On the other hand, Stroma portrays Adrian Chase as the best friend you can’t stand but the one you need. I mean his motives are a little contrived, but hilarious as well by ushering in a sense of dark comedy. He’s sporadic and downright comical at moments requiring levity to break up the tone. Needless to say, he was one of the standouts and highlights from the characters I have seen so far.
Another character that grew on me was Leota Adebayo (Danielle Brooks). She comes off fervent and tries to fit in with the team, and showcase her worth, but to spoil her secret would unravel the mystery of the series. However, the chemistry between her and the rest of the cast is strong and I need to see more.
Agent Emilia Harcourt (Jennifer Holland) comes off cold, distant, shallow, but every episode feels like a piece of redemption is starting to reach the surface while lingering in the darkest corner of her heart. I feel her character could be summed up by her quote in the second episode, “Do you pet the dog when he looks cute in these clothes? Doesn’t want to wear the clothes or is just willing to humiliate himself for your love.”
I feel that this was commentary from Gunn expressing trauma, symbolizing the fear that not only Peacemaker endures, but also every character.
Tech Expert and Communications Specialist John Economos (Steve Agee) feels like the comedic relief for about the duration of the first two episodes, but he does have scene-stealer lines, and others feel out of place. Agee definitely shines through and is a bright spot simply because he feels innocent, but I wonder if his pure conscience will be dripping in blood with moral corruption.
Finally, my favorite character, Clemson Murn (Chukwudi Iwuji), a definite scene-stealer that carries a closed-off presence while staying devoid of emotion almost on the level that Viola Davis portrays Amanda Waller. However, it’s clear he thinks everything he does is for the greater good. Does that mean a challenge of authority could in be the cards going forward? Either way, Iwuji is fantastic and the entire cast has a balance of synergy and chemistry that is impressive.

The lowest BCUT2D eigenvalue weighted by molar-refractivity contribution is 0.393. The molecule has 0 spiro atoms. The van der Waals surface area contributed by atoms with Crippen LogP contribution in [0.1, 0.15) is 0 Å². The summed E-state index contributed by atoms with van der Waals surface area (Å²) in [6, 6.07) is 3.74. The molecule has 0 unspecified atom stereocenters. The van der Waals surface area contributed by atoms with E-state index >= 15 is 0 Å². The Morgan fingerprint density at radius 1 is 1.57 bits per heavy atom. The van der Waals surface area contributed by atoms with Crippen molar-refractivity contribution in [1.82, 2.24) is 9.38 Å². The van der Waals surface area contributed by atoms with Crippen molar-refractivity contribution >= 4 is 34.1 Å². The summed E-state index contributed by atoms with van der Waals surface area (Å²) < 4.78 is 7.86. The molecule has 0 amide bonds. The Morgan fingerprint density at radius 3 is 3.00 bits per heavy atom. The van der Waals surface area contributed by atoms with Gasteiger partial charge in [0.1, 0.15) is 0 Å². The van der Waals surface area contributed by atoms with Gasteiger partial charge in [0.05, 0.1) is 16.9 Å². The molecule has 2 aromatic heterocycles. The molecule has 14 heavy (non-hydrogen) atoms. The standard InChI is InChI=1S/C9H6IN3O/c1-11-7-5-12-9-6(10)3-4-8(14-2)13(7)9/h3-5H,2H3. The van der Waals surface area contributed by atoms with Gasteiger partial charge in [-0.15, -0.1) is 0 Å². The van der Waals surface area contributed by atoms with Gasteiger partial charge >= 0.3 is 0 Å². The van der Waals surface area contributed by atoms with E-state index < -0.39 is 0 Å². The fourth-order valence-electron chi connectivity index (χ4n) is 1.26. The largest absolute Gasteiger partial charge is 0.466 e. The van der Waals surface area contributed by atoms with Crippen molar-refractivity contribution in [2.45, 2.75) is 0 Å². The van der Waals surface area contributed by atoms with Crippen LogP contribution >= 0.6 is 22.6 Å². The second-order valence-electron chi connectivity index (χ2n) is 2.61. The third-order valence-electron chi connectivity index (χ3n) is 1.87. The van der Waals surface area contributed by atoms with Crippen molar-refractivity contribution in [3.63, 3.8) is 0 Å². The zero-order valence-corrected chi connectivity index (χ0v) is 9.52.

Every episode’s pace and plot starts to pick up and develop over time. This means the rating and story age up as well. Now one thing for certain this is an adult-only series and takes full advantage of the MA rating. The humor was hit and miss for me but shines through, the social commentary is scathing and the comics-shaming is impeccable. Of course, the underlying plot with Project Butterfly is intriguing and I long for more from what I’ve seen because, at the moment, it feels like a mix of “Men in Black” assimilated with the “Invasion of the Body Snatchers,” which could lead to a strong season unfolding through the means of a slow burn plot-wise.
The best way to describe James Gunn’s latest creation is it’s crazy, fun-filled, heartfelt, and quite dark at times. This feels like “The Office” meets “Ash vs Evil Dead” meets DC Comics. The cast is great, with a lot of chemistry and talent on display. The cherry on the cake was the music and a campy anime intro reminiscent of the bombastic insanity that hasn’t been showcased since the great Adam West. It’s clear “Peacemaker” could shine going forward, but only time will tell.
“Peacemaker” gets an 8.5/10 for being a bloody good time while reminding us that not everything is what it seems, especially when it comes to people closest to us or the ones we never thought deserved a chance.